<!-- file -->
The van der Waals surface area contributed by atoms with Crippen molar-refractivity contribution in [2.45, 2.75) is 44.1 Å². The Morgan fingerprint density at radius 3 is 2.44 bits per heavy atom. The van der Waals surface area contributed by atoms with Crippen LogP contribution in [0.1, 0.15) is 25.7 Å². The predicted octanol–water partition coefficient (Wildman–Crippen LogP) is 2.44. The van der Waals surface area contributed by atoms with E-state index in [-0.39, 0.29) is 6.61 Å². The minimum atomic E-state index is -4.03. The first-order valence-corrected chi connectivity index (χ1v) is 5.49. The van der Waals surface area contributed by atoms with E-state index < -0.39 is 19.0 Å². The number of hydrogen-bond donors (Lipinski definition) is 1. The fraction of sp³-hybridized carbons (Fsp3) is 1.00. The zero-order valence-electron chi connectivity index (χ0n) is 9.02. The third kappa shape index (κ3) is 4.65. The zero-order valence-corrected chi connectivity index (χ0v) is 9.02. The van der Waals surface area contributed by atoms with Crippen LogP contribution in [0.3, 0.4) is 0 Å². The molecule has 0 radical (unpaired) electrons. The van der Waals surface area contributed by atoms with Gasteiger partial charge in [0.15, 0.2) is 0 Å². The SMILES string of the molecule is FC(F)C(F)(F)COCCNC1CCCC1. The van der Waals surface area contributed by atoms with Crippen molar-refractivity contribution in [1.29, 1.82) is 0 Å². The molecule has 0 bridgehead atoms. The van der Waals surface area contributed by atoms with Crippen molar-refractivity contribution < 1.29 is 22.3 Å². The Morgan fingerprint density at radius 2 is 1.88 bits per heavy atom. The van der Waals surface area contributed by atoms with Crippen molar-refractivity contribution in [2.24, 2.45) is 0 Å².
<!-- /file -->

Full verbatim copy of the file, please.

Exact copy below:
The van der Waals surface area contributed by atoms with Crippen molar-refractivity contribution in [2.45, 2.75) is 44.1 Å². The Morgan fingerprint density at radius 3 is 2.44 bits per heavy atom. The van der Waals surface area contributed by atoms with Crippen LogP contribution in [0.1, 0.15) is 25.7 Å². The predicted octanol–water partition coefficient (Wildman–Crippen LogP) is 2.44. The van der Waals surface area contributed by atoms with E-state index in [-0.39, 0.29) is 6.61 Å². The minimum atomic E-state index is -4.03. The first-order valence-corrected chi connectivity index (χ1v) is 5.49. The van der Waals surface area contributed by atoms with E-state index < -0.39 is 19.0 Å². The number of hydrogen-bond donors (Lipinski definition) is 1. The fraction of sp³-hybridized carbons (Fsp3) is 1.00. The zero-order valence-electron chi connectivity index (χ0n) is 9.02. The third kappa shape index (κ3) is 4.65. The zero-order valence-corrected chi connectivity index (χ0v) is 9.02. The van der Waals surface area contributed by atoms with Crippen LogP contribution in [0.3, 0.4) is 0 Å². The molecule has 0 radical (unpaired) electrons. The van der Waals surface area contributed by atoms with Gasteiger partial charge in [0.15, 0.2) is 0 Å². The SMILES string of the molecule is FC(F)C(F)(F)COCCNC1CCCC1. The van der Waals surface area contributed by atoms with Crippen molar-refractivity contribution in [1.29, 1.82) is 0 Å². The molecule has 0 bridgehead atoms. The van der Waals surface area contributed by atoms with Crippen molar-refractivity contribution < 1.29 is 22.3 Å². The Morgan fingerprint density at radius 2 is 1.88 bits per heavy atom. The van der Waals surface area contributed by atoms with Crippen molar-refractivity contribution in [2.24, 2.45) is 0 Å².